Leadership? Or Management? What’s the Difference?

An article in The Economist (March 30th, 2019, p. 67) said, in the opening paragraph, “Everyone can think of inspiring leaders from history, but managers who think they can base their style on Nelson Mandela, or Elizabeth I, are suffering from delusions of grandeur.”

First, did the reference to Mandela and Elizabeth I tip you off that The Economist is a British magazine? More importantly, do the words “leaders” and “managers” suggest that leaders are managers? Or that managers aspire to be leaders?  It got me thinking. Which means it nudged me to take out my Etymological Dictionary on the origins of words.

Leader – One who conducts others on a journey or course of action, keeping watch from above and providing defense, protection and guidance for the action below.

Manager – One who handles, controls, or administers a journey or course of action.  Note: the word “manage” is derived from “manus”, Latin for hand, as in “handling or steering a horse”, i.e., holding the reins.

So a manager is in control and steering the action, while a leader is protecting and defending the actors. Sounds like two different roles to me. Which job would you want?

If you are a manager and want to be a leader, here’s a tip from that article: Being “competent” involves one important skill – the ability to have dialogues, or what we call Understanding Conversations. This kind of leadership “communication competence” has three important ingredients:

  1. The ability to listen and understand, sometimes called empathy.  “Team leadership requires having sufficient empathy to understand the concerns of others.”
  2. Dialogue with people ‘below’.  “Employees are more likely to be engaged with their work if they get frequent feedback from their bosses and if they are involved in setting their own goals.”
  3. The ability to course-correct.  “When things go wrong, as they inevitably will, a good leader also needs the flexibility to adjust their strategy.”  This would be done in dialogues with others, both above and below the leader.

The article made some other good points:

  • On competence and charisma: “The biggest mistake is to equate leadership entirely with charisma,” and, “Competence is more important than charisma.”
  • On competence and confidence: “People tend to assume that confident individuals are competent, when there is no actual relationship between the two qualities.”
  • Most fun quote (read it twice): “Charisma plus egomania minus competence is a dangerous formula.” (This reminded me of someone who is much in the media these days.)

The article also mentioned a book by Tomas Chamorro-Premuzic, which should be a best-seller, based on the title alone: “Why Do So Many Incompetent Men Become Leaders? (and how to fix it)”. That one should be jumping off the shelves!

Developing People & Managing Performance… With Meetings? 

Markus, manager of a security team in a manufacturing company, has little patience for the idea that “developing people” (the quote marks are his) is the path to performance management.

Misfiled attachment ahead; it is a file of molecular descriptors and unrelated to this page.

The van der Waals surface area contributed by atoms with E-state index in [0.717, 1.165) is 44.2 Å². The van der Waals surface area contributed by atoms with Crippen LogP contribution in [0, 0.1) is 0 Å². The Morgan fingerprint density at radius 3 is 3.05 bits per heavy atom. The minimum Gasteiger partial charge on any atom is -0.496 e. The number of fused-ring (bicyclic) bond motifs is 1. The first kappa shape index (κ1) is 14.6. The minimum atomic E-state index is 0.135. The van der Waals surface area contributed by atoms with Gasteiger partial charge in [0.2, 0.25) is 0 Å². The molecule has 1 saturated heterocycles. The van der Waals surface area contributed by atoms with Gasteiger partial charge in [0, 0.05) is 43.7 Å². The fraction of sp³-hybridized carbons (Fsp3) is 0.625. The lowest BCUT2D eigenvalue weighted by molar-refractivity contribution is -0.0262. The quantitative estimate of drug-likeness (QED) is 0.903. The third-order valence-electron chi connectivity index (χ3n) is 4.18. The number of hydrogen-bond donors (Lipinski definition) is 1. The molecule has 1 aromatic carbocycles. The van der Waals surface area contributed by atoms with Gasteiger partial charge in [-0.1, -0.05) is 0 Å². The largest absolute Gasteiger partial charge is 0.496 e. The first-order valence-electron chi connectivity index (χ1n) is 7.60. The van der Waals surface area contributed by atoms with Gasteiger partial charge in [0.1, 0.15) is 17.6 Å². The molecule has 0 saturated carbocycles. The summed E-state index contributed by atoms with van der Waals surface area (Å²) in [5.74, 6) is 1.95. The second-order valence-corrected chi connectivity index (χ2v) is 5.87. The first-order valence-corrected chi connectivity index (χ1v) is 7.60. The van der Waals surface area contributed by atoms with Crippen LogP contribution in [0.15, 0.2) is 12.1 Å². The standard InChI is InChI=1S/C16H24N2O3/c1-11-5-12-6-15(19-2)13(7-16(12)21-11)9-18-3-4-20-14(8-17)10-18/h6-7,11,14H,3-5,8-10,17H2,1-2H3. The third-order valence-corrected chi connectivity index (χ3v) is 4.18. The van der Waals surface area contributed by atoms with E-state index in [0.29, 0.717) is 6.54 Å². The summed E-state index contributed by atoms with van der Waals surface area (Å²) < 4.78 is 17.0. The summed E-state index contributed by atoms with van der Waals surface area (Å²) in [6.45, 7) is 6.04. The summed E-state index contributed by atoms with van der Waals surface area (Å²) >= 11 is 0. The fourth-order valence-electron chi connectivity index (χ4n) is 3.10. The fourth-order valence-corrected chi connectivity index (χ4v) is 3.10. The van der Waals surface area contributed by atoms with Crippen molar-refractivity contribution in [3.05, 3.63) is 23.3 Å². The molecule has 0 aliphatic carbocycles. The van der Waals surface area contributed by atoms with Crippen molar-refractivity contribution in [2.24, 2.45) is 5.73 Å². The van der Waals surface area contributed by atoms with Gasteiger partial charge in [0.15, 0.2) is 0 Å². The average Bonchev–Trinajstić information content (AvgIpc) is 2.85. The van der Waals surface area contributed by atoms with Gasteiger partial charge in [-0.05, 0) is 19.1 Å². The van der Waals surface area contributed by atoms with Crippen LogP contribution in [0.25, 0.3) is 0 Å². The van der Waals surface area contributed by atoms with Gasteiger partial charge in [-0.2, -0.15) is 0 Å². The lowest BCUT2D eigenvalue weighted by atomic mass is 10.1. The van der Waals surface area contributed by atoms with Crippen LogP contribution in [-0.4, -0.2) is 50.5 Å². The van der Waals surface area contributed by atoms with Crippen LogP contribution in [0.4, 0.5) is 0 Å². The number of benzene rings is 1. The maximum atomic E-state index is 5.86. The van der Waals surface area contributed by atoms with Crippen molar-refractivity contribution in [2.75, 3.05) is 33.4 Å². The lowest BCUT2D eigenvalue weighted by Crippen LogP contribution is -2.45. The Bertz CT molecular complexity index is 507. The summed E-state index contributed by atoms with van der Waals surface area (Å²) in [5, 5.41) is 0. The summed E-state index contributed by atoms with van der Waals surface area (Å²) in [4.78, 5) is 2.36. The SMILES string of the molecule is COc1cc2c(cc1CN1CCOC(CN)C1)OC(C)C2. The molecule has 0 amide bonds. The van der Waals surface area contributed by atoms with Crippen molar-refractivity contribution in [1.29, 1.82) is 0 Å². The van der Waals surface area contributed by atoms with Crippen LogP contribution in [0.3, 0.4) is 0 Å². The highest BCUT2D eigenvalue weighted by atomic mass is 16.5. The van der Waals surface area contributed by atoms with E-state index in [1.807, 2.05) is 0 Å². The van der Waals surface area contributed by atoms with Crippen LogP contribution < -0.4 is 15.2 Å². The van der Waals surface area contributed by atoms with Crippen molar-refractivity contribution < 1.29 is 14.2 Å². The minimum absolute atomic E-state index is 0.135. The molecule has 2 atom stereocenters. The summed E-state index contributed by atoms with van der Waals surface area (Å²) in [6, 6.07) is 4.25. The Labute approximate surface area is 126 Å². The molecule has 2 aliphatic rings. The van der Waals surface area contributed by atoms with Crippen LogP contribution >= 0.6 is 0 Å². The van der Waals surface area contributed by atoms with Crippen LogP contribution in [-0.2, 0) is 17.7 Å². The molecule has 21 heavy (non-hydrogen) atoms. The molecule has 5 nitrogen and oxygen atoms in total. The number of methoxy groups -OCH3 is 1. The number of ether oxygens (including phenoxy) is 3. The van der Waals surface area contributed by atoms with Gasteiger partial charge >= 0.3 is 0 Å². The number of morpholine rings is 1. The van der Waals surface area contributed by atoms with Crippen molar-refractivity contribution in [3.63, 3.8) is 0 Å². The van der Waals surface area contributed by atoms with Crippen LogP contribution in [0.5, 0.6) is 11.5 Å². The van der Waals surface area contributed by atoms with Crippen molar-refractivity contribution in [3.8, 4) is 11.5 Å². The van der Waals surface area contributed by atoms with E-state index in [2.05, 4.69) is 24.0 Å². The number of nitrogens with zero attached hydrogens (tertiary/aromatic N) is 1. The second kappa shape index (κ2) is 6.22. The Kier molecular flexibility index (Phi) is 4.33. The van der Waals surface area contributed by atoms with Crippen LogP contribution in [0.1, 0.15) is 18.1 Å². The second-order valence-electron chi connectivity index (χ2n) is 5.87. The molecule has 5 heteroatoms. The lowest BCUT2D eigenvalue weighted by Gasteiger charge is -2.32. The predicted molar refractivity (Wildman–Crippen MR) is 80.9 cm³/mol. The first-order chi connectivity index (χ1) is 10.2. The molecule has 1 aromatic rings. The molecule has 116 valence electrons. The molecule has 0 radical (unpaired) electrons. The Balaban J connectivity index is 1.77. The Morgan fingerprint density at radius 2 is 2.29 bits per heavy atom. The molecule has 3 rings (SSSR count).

He told me, “I get people who are already developed. They went to school, they have experience, they got hired here – and we have a good HR department for the other stuff. So my job is to work with my team to spell out our goals, schedules, and assignments, then track their assignments and results. They don’t need me to be their best friend – they need someone who will help them earn a good reputation for being effective.”

Lately, people are saying some mean things about managers: managers are selfish, unfriendly, and don’t relate well to the “human side” of their people. (Leaders, of course, are wearing their halos as perfect role models, while being busy with inspiring and motivating people. Leaders, good. Managers, not so much.)

Markus says, “The only human development I do is to structure our team meetings so that people get a good look at what we mean by performance. I use a tracking board of everyone’s assignments for the past week, and each person says something about what they got done and what problems they had or lessons-learned they acquired. Everyone sees the whole set of tasks and assignments, and everyone hears all the results. They learn from each other and offer support where it’s needed. Then we decide – together – what we’ll take on to accomplish next week and who will do what. That’s how we learn how to improve our performance as a group. Team performance is what I want to develop.”

Another manager I know has 1-on-1 meetings with each of her staff members. “It helps me focus them on their behavior”, she says, “and that will reduce conflicts. Also, it keeps their performance confidential, which I feel is important. Group meetings are only for information updates about organizational changes. Performance is more personal.”

Probably both methods have their benefits, but I’d rather be in one of Markus’ meetings. Looking at the work to be done with my colleagues seems more interesting (and energizing) than talking about my behavior or workplace conflicts and politics. But that’s probably because I’m an engineer, don’t you think? I’d rather see the bigger picture and improve the whole group’s performance. Either way, it looks like “developing people” means different things to different managers.